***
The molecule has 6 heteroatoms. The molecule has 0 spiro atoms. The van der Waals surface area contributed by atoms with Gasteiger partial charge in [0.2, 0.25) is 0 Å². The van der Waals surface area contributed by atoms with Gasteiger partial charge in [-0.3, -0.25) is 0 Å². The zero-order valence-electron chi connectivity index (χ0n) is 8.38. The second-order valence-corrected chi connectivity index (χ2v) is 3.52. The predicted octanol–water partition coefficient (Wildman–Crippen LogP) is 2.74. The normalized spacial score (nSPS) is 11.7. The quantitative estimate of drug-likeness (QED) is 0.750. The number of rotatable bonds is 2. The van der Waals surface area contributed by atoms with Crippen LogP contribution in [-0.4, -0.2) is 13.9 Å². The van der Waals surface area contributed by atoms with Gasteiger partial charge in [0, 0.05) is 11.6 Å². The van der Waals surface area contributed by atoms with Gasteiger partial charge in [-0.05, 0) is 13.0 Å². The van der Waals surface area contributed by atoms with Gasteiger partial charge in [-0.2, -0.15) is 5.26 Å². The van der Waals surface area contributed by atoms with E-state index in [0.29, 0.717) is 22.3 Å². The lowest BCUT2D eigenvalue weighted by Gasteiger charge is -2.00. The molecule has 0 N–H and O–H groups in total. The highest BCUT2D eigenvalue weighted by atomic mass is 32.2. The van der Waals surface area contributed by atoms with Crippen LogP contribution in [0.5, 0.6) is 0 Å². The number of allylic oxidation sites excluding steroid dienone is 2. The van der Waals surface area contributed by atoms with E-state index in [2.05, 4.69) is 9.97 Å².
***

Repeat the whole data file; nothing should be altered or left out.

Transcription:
The molecule has 6 heteroatoms. The molecule has 0 spiro atoms. The van der Waals surface area contributed by atoms with Gasteiger partial charge in [0.2, 0.25) is 0 Å². The van der Waals surface area contributed by atoms with Gasteiger partial charge in [-0.3, -0.25) is 0 Å². The zero-order valence-electron chi connectivity index (χ0n) is 8.38. The second-order valence-corrected chi connectivity index (χ2v) is 3.52. The predicted octanol–water partition coefficient (Wildman–Crippen LogP) is 2.74. The normalized spacial score (nSPS) is 11.7. The quantitative estimate of drug-likeness (QED) is 0.750. The number of rotatable bonds is 2. The van der Waals surface area contributed by atoms with Crippen LogP contribution in [-0.4, -0.2) is 13.9 Å². The van der Waals surface area contributed by atoms with Gasteiger partial charge in [0, 0.05) is 11.6 Å². The van der Waals surface area contributed by atoms with Gasteiger partial charge in [-0.05, 0) is 13.0 Å². The van der Waals surface area contributed by atoms with Gasteiger partial charge in [-0.2, -0.15) is 5.26 Å². The van der Waals surface area contributed by atoms with E-state index in [0.29, 0.717) is 22.3 Å². The lowest BCUT2D eigenvalue weighted by Gasteiger charge is -2.00. The molecule has 0 N–H and O–H groups in total. The highest BCUT2D eigenvalue weighted by atomic mass is 32.2. The van der Waals surface area contributed by atoms with Crippen LogP contribution in [0.5, 0.6) is 0 Å². The number of allylic oxidation sites excluding steroid dienone is 2. The van der Waals surface area contributed by atoms with E-state index in [2.05, 4.69) is 9.97 Å².